We are blessed to live in a small area, and once the word was spread, we got notice that they were a few miles away, and safe, although their numbers had gone from 13 to 9. The day after Allan got them back to the ranch, our male border collie took off. He had been getting out of his pen for a few days, despite all of Allan's attempts to fortify it, and in the end won the battle. Again, we posted our Lost Dog notices and soon received word that he was found, about 15 miles away. We suspect that there is a female somewhere sure to have border collie cross pups in a few months.

Earlier this summer a couple of cows got loose and we found them many miles away, a few weeks later. Allan and I think that we will start getting calls from our neighbors whenever a stray animal is found, as surely it would belong to us! Love this life on the ranch!

The Difference an Egg Can Make
And speaking of lost items, our newest chickens have started laying eggs, but the question was, where? While I had been getting 2 eggs a day from my old chickens, suddenly I was getting none. When free ranging chickens decide to change their "safe place" to lay, it can be quite the challenge to find their booty. One day last week Allan heard one of the hens give her egg laying squawk and followed her, watching where she might go to lay it. And nestled into the hay stacks in an area he had checked earlier he found a nice clutch of eggs, making me very happy, replenishing my egg supply just in the nick of time.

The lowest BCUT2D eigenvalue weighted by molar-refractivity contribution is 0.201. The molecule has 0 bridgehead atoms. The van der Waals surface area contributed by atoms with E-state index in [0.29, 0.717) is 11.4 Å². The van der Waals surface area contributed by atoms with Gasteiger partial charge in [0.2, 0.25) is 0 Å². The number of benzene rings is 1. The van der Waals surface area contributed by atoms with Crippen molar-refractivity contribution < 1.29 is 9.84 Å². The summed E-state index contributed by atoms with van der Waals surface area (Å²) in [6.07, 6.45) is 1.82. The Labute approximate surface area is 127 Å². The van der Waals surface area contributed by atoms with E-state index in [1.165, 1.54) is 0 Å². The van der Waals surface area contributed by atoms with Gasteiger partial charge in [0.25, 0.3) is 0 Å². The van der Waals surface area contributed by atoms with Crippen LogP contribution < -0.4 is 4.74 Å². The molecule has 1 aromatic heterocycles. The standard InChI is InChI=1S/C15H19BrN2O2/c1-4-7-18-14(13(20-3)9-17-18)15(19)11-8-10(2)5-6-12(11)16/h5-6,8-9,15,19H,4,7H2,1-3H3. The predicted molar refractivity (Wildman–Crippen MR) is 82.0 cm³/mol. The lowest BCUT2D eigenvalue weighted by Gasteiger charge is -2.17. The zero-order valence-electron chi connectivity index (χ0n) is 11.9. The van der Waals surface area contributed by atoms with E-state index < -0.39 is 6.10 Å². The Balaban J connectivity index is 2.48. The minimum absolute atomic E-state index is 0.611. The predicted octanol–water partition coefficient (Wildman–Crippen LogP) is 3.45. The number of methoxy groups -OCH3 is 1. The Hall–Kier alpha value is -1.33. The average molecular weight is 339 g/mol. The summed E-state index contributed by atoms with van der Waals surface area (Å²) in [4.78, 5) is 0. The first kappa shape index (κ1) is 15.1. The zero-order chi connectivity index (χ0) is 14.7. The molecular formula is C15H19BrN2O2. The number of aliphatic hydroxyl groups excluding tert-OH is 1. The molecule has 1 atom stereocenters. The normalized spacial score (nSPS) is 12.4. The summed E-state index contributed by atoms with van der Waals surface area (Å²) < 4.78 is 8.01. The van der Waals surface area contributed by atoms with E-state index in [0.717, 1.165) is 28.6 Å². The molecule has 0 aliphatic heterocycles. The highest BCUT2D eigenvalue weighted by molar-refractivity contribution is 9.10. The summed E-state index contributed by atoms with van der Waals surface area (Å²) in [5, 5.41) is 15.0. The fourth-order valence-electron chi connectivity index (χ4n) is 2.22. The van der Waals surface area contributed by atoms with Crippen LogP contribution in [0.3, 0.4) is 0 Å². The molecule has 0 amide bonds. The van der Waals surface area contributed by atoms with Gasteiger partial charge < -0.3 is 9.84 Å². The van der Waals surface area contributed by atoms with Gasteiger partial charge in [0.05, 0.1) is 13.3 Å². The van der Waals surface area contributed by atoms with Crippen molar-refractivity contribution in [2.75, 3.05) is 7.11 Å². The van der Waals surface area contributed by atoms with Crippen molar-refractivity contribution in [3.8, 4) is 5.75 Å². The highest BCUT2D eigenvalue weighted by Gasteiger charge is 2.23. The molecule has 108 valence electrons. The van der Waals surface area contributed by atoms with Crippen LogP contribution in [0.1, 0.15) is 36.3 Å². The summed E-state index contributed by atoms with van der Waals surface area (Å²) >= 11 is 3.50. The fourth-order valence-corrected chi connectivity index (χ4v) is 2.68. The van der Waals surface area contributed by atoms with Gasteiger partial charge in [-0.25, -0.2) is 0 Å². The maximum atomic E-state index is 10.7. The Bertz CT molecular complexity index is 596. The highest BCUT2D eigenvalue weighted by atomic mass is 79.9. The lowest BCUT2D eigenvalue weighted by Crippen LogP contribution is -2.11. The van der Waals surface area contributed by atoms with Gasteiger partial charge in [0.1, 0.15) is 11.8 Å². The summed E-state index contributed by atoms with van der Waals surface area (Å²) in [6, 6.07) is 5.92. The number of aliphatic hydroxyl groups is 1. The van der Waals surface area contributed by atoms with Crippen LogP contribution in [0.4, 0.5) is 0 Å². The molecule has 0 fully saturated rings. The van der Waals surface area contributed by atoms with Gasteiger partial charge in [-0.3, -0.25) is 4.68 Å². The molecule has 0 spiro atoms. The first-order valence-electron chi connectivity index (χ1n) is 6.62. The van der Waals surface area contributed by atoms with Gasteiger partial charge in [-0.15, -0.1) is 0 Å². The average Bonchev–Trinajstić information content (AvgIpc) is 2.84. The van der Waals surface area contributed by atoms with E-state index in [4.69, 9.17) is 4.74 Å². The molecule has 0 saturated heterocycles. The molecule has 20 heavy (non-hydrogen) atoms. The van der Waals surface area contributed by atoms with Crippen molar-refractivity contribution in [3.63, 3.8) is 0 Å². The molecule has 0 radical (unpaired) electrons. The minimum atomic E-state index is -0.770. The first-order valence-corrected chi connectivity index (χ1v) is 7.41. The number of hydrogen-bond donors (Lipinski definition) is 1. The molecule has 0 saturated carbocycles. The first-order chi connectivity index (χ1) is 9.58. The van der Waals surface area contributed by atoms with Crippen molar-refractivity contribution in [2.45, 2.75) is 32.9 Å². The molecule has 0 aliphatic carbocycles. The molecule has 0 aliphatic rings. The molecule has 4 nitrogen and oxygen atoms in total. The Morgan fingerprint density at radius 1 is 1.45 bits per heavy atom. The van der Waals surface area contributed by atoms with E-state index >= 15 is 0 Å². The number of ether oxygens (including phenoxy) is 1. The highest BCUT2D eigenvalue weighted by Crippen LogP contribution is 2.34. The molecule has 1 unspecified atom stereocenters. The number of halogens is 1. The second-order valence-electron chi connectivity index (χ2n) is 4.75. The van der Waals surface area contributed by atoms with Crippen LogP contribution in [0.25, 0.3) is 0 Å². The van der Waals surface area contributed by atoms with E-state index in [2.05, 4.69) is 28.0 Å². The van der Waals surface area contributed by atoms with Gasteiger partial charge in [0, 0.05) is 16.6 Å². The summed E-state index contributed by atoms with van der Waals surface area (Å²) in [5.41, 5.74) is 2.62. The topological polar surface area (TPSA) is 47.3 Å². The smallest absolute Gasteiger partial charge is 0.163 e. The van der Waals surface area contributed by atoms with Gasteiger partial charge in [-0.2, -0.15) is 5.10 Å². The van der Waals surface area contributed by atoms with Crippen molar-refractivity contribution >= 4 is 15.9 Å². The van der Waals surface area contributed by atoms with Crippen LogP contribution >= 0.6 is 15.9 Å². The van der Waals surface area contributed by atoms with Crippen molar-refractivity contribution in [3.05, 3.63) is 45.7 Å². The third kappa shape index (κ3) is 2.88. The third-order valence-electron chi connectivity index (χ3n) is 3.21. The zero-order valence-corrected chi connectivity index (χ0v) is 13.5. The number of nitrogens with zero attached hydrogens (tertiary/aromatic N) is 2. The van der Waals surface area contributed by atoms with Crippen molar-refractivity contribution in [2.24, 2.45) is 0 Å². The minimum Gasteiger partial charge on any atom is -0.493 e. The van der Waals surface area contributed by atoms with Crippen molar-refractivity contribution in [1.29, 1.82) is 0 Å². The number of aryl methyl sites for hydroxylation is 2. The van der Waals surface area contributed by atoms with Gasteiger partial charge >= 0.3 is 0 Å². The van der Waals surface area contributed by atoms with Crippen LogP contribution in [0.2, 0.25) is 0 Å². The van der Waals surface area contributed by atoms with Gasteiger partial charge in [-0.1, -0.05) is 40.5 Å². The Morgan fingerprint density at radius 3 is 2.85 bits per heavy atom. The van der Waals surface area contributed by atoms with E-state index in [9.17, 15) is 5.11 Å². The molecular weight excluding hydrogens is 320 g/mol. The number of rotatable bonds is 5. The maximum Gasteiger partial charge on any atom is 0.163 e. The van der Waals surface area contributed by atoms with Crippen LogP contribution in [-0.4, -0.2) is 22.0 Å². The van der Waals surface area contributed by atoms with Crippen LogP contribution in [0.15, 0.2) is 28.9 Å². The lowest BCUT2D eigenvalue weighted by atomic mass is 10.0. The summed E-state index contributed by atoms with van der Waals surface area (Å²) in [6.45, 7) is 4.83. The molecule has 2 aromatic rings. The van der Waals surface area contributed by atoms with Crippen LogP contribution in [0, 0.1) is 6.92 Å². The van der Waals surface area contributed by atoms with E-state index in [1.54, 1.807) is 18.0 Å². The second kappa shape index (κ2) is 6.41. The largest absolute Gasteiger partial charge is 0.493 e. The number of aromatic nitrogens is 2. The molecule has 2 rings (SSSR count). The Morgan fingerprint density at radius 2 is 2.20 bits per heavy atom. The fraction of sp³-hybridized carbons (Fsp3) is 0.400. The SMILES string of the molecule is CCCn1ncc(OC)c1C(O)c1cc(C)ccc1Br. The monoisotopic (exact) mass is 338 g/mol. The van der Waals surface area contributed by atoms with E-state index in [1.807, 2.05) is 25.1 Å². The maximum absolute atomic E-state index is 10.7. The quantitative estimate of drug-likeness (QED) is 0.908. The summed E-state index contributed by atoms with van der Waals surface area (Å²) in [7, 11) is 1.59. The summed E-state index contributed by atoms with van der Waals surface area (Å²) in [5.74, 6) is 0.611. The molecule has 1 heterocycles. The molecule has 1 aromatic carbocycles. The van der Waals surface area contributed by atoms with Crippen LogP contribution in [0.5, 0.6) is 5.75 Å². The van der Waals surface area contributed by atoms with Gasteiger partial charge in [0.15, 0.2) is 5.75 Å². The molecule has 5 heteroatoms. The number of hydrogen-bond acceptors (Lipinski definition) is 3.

Can a person love a chicken? I think so. I certainly do love and appreciate mine. What a difference an egg can make. And what a pleasure those bug finding, grass eating creatures can be.

Phasing Out Our Toll Free Number
On a more serious note, we are phasing out our toll free number. I changed the number on the website banner, but will continue to have it listed on the website under the contact info and the ordering info for awhile. So many people have free long distance anymore and eliminating the number is one way that we can cut back on expenses, always necessary to keep our meat prices low. If you use the toll free number and would prefer that we keep it please, please let me know. Otherwise we will probably drop it at the end of the year.

October Specials
  • New York Steaks - $16.99 pound - Reg $19.99
  • Beef Tenderloin/Filets - $22.49 pound - Reg $27.99
  • Beef Tongue - $2.99 pound - Reg $4.99
  • Bone In Lamb Sirloin Roast - $8.99 pound - Reg $10.99
  • All Natural Whole Chicken - $18.99 each - Reg $21.99

As usual, these supplies are limited and the specials will be pulled when we run out. No rain checks!

In Closing ...
Fall is in the air. There is a definitive chill, and the days are getting shorter. And shorter. And soon we will be nestling in for the winter, hoping that whatever work still needs to be done can be accomplished easily in snowy conditions. Hope you are making plans for a winter rest as well. God bless you.

Lois & Allan